Feb 23, 2015

A Transient Cycle Length with Multiple Phasing Cycles

So where was I? Ah yes, I dropped the high amplitude and frequency states (ISO short-term component, 10-20 days) from the CONUS output and plotted the 30-90 day correlations exclusively. More

The map below shows the RAOB stations that I collect data from. I don't collect Canada or Mexico and it seems I randomly do not collect in the deep south US. I blame it on laziness. I am super lazy.



My thoughts are not well organized or educated. They are likely difficult to follow. I will attempt to explain them in short detail. The image below shows which region the highest correlations stem from. The range is 0-1. The higher the value, the more high correlations stem from that region. Example; the daily analysis for 2/21 shows region 5 has 9% of it's stations reporting a top 10 value. Region 8 60% and region 9 67% of it's stations in the top 10. This correlation could be considered "east based", where this region shows the most correlation.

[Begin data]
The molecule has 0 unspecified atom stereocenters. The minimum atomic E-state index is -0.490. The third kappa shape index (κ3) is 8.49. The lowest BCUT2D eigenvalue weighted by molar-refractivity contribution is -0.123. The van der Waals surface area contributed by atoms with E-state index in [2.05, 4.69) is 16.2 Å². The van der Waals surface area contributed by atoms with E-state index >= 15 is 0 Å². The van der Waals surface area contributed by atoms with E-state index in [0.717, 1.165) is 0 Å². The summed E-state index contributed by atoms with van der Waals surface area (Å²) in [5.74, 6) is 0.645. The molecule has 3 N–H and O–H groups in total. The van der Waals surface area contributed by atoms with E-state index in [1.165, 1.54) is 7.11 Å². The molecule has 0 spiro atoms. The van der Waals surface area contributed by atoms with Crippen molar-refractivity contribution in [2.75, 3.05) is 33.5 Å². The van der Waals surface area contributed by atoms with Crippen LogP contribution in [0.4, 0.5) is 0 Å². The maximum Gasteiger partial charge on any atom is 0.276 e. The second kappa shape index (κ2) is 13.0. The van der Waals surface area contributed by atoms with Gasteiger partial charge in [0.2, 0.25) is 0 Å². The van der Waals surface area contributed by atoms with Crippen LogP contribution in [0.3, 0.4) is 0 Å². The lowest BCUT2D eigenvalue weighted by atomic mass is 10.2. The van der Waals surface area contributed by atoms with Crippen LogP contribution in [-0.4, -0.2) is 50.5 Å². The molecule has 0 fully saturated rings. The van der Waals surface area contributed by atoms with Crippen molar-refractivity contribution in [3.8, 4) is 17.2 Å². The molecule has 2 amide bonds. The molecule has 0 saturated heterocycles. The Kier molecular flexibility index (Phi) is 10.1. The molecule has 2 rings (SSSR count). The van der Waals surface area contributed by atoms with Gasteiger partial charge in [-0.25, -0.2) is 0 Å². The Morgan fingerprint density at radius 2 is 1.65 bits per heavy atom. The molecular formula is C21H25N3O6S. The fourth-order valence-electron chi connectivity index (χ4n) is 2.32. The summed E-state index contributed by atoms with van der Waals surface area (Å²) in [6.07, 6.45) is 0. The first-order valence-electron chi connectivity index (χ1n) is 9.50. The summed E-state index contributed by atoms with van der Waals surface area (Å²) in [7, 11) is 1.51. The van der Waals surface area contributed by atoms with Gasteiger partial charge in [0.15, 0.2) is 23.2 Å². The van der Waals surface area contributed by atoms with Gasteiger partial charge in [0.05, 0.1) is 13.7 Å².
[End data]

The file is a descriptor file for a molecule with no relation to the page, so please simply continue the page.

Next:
These correlations are charted in a heat-map like table form. The image below shows the first 21 days of February. The left most table is the top 10 cycle lengths, listed from left to right, 1 through 10. The table directly to the right is the corresponding correlation values. The 3 tables to the right are mode, median, and average of cycle lengths for the previous 30 days, since December 1st, and since August 1st. The entire table can be found here.



A quick analysis of the heat-maps suggest a transient cycle length with multiple phasing cycles taking place. Similar to a standing wave. If there are any questions, comments, or suggestions on the material presented please let me know. Thanks for reading!

Framework: Use current NOAA/ESRL Radiosonde Database to analyze large-scale upper atmosphere patterns in standing wave notation. Described specifically to harmonics, reflecting the temporal/transient behavior of the frequency wavelengths in correlation and relating Intraseasonal Oscillation to Mid-Latitude recurring weather patterns.

Goal: Forecasting skill of upper-air and surface weather trends.